On Aggregate information:
1. Aggregate information is information retrieved from Vietnamese press sources and must relate to the following 08 sectors: science, technology, economy, culture, sports, entertainment, advertising and social security.

2. Organizations’ internal websites and specialized website providing aggregate information must obtain aggregate information website license. This measure aims to prevent internal websites from illegally posing as aggregate information websites in order to lure in viewers. Multinationals which usually have their own global websites for staff members across the world must take extra caution when handling information already published by the Vietnamese press.

On Re-releasing published contents:
1. Aggregate information websites, application distribution stores and social networks can only re-released content published by Vietnamese press sources at least 01 hour later than the time of publishing the source content. Re-released content must be removed immediately after the source content has been removed.

2. Agreggate information must state clearly the author’s name, the source’s name, the time of posting and place a link to the source content right below the re-released content. Aggregate information must not include readers’ comment of the re-released content (except for aggregate information websites constituted by press agencies).

3. Aggregate information must not concern other localities. This measure is somewhat impractical given the fact that in this era global events closely interwove with and have direct effects on people’s everyday life, this is especially true for international organizations, and thus viewers are increasingly looking for information about other countries. For example, the war in Yemen can drive up oil price in Vietnam or the gold price fluctuates with the hourly results of the US presidential election. Putting such measure could hinder aggregate information website’s business growth.

On Cross-border provision of public information:
Foreign entities engaging in this service must comply to Vietnam laws. Failure by investors in handling violating information can lead to the Ministry of Information and Communications proactively implementing technical interventions.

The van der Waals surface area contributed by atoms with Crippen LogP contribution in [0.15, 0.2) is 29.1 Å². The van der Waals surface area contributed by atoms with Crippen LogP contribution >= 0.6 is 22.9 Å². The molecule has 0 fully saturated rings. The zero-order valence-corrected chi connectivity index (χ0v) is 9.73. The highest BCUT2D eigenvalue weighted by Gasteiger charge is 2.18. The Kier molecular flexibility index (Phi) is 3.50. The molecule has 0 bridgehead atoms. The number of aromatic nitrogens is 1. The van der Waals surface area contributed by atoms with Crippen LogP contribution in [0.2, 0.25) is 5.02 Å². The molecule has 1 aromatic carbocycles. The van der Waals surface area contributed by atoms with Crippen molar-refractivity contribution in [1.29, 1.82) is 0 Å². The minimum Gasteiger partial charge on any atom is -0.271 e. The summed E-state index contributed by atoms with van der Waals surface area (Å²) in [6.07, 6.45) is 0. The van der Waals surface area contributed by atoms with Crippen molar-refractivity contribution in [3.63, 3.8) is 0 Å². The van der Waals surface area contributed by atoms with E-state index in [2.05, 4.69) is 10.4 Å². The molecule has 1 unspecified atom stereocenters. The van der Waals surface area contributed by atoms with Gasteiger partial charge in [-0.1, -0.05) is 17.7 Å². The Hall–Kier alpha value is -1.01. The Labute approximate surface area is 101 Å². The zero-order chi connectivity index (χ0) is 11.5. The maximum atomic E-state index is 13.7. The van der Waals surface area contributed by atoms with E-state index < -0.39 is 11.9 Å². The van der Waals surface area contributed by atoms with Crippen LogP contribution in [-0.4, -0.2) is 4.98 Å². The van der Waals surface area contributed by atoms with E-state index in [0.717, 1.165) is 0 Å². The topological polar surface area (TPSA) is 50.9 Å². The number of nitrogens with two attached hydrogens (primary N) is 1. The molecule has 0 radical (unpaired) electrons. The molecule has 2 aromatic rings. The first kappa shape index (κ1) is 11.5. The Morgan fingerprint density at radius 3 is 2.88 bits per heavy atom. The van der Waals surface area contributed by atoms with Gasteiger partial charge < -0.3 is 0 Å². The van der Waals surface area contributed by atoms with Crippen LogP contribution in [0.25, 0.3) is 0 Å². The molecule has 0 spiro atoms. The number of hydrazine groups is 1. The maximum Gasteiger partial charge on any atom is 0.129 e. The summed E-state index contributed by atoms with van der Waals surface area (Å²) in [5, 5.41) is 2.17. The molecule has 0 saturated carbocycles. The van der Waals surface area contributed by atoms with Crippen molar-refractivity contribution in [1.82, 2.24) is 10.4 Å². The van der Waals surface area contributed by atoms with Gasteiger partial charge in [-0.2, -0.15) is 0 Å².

On Social networks:
1. Social networks are classified into social networks with high levels of interaction and ones with low level of interaction based on the monthly number of interaction or registered users. Social networks with high levels of interaction (at least 1 million interactions and/or 10,000 registered users per month) have to obtain a Social Network License issued by the Ministry of Information and Communications. Social networks with low levels of interaction need only notify the Ministry of Information and Communication on its operation.

2. Only licensed social networks have the right to charge fees and perform livestreaming services. The Ministry of Information and Communications will also embed a tool to monitor interaction levels for licensing-related purpose.

These measures, if come into effect, would seriously hamper the development of new social networks that rely on service fees in order to further expand their business. The possibility that such new social networks have to go through lengthy administrative procedures before they can carry out any fees collection and the possibility that entities have to amend their information technology system to accommodate the Ministry’s monitoring tool, would not only cause them financial burdens but also interfere with their freedom of doing business.

On Online games:
1. The Draft removes the requirement for online game providers to obtain a master license/certificate. A Dissemination License is now only required for each G1 game, while a Certificate for Game Dissemination Registration is required for each G2-4 games.

2. Providers must also show that they have (i) A head office with clear address and contact; (ii) Capacity to register and store users’ personal information including national identification information; (iii) Capacity to control players’ playtime, including restriction on children’s playtime.

The application of an uniform policy for all online games creates an imbalance in management as new games that need to prioritize attracting players or new developers short on funds must adhere to the same standards for established games/developers, thus creating difficulties in online games distribution.

3. Payment system of online games (if any) must be located in Vietnam and connected with Vietnamese payment service providers.

Within this era of ever-changing technological advances and the society’s increasing dependence on technology, the Draft Decree would play a very important role in managing this under-regulated sector. Duane Morris calls for further amendment on the Draft Decree to address the aforementioned issues.

Please do not hesitate to contact the author Dr. Oliver Massmann under omassmann@duanemorris.com. Dr. Oliver Massmann is the General Director of Duane Morris Vietnam LLC, Member to the Supervisory Board of PetroVietnam Insurance JSC and the only foreign lawyer presenting in Vietnamese language to members of the NATIONAL ASSEMBLY OF VIETNAM.

VIETNAM – APPRAISAL OF WIND POWER PROJECTS SUSPENDED